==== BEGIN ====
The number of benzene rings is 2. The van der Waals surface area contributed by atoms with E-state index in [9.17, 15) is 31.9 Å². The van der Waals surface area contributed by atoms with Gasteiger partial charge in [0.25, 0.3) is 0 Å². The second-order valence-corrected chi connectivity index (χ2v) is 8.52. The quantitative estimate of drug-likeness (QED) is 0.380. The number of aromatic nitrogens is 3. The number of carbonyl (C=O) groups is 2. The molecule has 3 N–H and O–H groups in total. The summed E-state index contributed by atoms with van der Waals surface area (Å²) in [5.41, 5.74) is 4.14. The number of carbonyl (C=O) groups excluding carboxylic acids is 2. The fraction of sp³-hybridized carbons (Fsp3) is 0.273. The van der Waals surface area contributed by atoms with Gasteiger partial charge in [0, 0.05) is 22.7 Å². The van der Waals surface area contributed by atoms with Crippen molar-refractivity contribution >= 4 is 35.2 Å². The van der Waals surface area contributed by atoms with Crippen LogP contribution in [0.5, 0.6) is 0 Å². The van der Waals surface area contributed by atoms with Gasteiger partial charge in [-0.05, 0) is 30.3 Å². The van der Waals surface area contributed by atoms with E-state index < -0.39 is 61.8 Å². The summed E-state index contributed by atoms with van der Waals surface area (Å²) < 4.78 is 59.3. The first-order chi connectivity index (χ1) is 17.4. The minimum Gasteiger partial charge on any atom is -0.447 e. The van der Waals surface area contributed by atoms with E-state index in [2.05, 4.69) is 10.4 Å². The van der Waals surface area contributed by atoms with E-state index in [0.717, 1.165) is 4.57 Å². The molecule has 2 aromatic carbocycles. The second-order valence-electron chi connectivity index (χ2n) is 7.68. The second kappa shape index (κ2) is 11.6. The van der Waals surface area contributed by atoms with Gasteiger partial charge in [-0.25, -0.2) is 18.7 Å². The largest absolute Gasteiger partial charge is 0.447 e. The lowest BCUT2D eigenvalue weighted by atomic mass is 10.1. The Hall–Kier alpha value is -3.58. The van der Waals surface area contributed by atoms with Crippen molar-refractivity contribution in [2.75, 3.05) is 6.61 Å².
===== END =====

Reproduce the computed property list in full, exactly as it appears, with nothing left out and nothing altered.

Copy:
The number of benzene rings is 2. The van der Waals surface area contributed by atoms with E-state index in [9.17, 15) is 31.9 Å². The van der Waals surface area contributed by atoms with Gasteiger partial charge in [0.25, 0.3) is 0 Å². The second-order valence-corrected chi connectivity index (χ2v) is 8.52. The quantitative estimate of drug-likeness (QED) is 0.380. The number of aromatic nitrogens is 3. The number of carbonyl (C=O) groups is 2. The molecule has 3 N–H and O–H groups in total. The summed E-state index contributed by atoms with van der Waals surface area (Å²) in [5.41, 5.74) is 4.14. The number of carbonyl (C=O) groups excluding carboxylic acids is 2. The fraction of sp³-hybridized carbons (Fsp3) is 0.273. The van der Waals surface area contributed by atoms with Gasteiger partial charge in [0, 0.05) is 22.7 Å². The van der Waals surface area contributed by atoms with Crippen molar-refractivity contribution >= 4 is 35.2 Å². The van der Waals surface area contributed by atoms with Crippen LogP contribution in [0.5, 0.6) is 0 Å². The van der Waals surface area contributed by atoms with Gasteiger partial charge in [-0.05, 0) is 30.3 Å². The van der Waals surface area contributed by atoms with E-state index < -0.39 is 61.8 Å². The summed E-state index contributed by atoms with van der Waals surface area (Å²) < 4.78 is 59.3. The first-order chi connectivity index (χ1) is 17.4. The minimum Gasteiger partial charge on any atom is -0.447 e. The van der Waals surface area contributed by atoms with E-state index in [2.05, 4.69) is 10.4 Å². The van der Waals surface area contributed by atoms with E-state index in [0.717, 1.165) is 4.57 Å². The molecule has 2 aromatic carbocycles. The second-order valence-electron chi connectivity index (χ2n) is 7.68. The second kappa shape index (κ2) is 11.6. The van der Waals surface area contributed by atoms with Gasteiger partial charge in [-0.25, -0.2) is 18.7 Å². The largest absolute Gasteiger partial charge is 0.447 e. The lowest BCUT2D eigenvalue weighted by atomic mass is 10.1. The Hall–Kier alpha value is -3.58. The van der Waals surface area contributed by atoms with Crippen molar-refractivity contribution in [2.75, 3.05) is 6.61 Å².